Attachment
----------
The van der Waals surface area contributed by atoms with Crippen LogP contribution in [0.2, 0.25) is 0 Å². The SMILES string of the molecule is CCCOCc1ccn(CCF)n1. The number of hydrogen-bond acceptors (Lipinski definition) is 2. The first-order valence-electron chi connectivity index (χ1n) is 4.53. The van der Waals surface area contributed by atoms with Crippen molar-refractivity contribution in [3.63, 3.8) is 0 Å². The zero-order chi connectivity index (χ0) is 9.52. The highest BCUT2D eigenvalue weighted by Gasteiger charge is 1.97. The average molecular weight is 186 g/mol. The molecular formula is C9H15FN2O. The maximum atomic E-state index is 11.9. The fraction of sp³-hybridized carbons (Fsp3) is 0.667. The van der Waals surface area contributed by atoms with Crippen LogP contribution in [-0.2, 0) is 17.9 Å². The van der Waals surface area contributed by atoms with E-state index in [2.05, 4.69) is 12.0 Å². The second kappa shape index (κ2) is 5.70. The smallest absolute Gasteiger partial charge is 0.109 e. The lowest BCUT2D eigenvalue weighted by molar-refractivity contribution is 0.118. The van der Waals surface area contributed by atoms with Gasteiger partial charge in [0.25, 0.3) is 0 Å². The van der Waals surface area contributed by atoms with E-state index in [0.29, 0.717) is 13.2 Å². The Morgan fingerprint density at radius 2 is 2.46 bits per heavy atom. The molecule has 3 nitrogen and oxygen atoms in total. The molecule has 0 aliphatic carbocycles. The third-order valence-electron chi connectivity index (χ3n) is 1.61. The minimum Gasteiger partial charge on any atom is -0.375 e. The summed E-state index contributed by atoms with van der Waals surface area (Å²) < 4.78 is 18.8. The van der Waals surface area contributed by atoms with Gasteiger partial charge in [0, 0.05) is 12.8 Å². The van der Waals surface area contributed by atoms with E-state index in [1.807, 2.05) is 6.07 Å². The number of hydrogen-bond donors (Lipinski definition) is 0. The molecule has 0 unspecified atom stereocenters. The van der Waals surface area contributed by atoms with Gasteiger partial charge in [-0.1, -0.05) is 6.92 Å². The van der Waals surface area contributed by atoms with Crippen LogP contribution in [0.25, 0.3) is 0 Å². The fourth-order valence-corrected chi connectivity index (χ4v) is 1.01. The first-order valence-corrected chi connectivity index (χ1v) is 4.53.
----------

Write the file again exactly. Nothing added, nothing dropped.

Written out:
The van der Waals surface area contributed by atoms with Crippen LogP contribution in [0.2, 0.25) is 0 Å². The SMILES string of the molecule is CCCOCc1ccn(CCF)n1. The number of hydrogen-bond acceptors (Lipinski definition) is 2. The first-order valence-electron chi connectivity index (χ1n) is 4.53. The van der Waals surface area contributed by atoms with Crippen molar-refractivity contribution in [3.63, 3.8) is 0 Å². The zero-order chi connectivity index (χ0) is 9.52. The highest BCUT2D eigenvalue weighted by Gasteiger charge is 1.97. The average molecular weight is 186 g/mol. The molecular formula is C9H15FN2O. The maximum atomic E-state index is 11.9. The fraction of sp³-hybridized carbons (Fsp3) is 0.667. The van der Waals surface area contributed by atoms with Crippen LogP contribution in [-0.2, 0) is 17.9 Å². The van der Waals surface area contributed by atoms with E-state index in [2.05, 4.69) is 12.0 Å². The second kappa shape index (κ2) is 5.70. The smallest absolute Gasteiger partial charge is 0.109 e. The lowest BCUT2D eigenvalue weighted by molar-refractivity contribution is 0.118. The van der Waals surface area contributed by atoms with Gasteiger partial charge in [0.25, 0.3) is 0 Å². The van der Waals surface area contributed by atoms with E-state index in [0.29, 0.717) is 13.2 Å². The Morgan fingerprint density at radius 2 is 2.46 bits per heavy atom. The molecule has 3 nitrogen and oxygen atoms in total. The molecule has 0 aliphatic carbocycles. The third-order valence-electron chi connectivity index (χ3n) is 1.61. The minimum Gasteiger partial charge on any atom is -0.375 e. The summed E-state index contributed by atoms with van der Waals surface area (Å²) < 4.78 is 18.8. The van der Waals surface area contributed by atoms with Gasteiger partial charge in [0, 0.05) is 12.8 Å². The van der Waals surface area contributed by atoms with E-state index in [1.807, 2.05) is 6.07 Å². The number of hydrogen-bond donors (Lipinski definition) is 0. The molecule has 0 unspecified atom stereocenters. The van der Waals surface area contributed by atoms with Gasteiger partial charge in [-0.1, -0.05) is 6.92 Å². The van der Waals surface area contributed by atoms with Crippen LogP contribution in [0.25, 0.3) is 0 Å². The fourth-order valence-corrected chi connectivity index (χ4v) is 1.01. The first-order valence-corrected chi connectivity index (χ1v) is 4.53.